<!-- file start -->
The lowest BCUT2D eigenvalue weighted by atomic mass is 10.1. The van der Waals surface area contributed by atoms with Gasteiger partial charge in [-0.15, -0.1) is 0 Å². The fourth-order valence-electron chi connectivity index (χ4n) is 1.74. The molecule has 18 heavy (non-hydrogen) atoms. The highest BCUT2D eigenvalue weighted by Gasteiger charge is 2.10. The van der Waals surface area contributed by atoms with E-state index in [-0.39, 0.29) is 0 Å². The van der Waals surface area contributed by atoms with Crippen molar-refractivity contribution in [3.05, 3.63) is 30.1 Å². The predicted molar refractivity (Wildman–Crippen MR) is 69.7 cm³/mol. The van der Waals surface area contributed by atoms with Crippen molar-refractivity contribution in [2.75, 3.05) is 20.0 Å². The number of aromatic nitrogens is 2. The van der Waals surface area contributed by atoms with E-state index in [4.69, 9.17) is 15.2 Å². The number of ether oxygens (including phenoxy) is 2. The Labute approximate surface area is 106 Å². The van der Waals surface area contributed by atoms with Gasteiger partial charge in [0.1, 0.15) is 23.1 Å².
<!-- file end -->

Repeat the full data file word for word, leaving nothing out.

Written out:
The lowest BCUT2D eigenvalue weighted by atomic mass is 10.1. The van der Waals surface area contributed by atoms with Gasteiger partial charge in [-0.15, -0.1) is 0 Å². The fourth-order valence-electron chi connectivity index (χ4n) is 1.74. The molecule has 18 heavy (non-hydrogen) atoms. The highest BCUT2D eigenvalue weighted by Gasteiger charge is 2.10. The van der Waals surface area contributed by atoms with E-state index in [-0.39, 0.29) is 0 Å². The van der Waals surface area contributed by atoms with Crippen molar-refractivity contribution in [3.05, 3.63) is 30.1 Å². The predicted molar refractivity (Wildman–Crippen MR) is 69.7 cm³/mol. The van der Waals surface area contributed by atoms with Crippen molar-refractivity contribution in [2.75, 3.05) is 20.0 Å². The number of aromatic nitrogens is 2. The van der Waals surface area contributed by atoms with E-state index in [4.69, 9.17) is 15.2 Å². The number of ether oxygens (including phenoxy) is 2. The Labute approximate surface area is 106 Å². The van der Waals surface area contributed by atoms with Gasteiger partial charge in [0.1, 0.15) is 23.1 Å².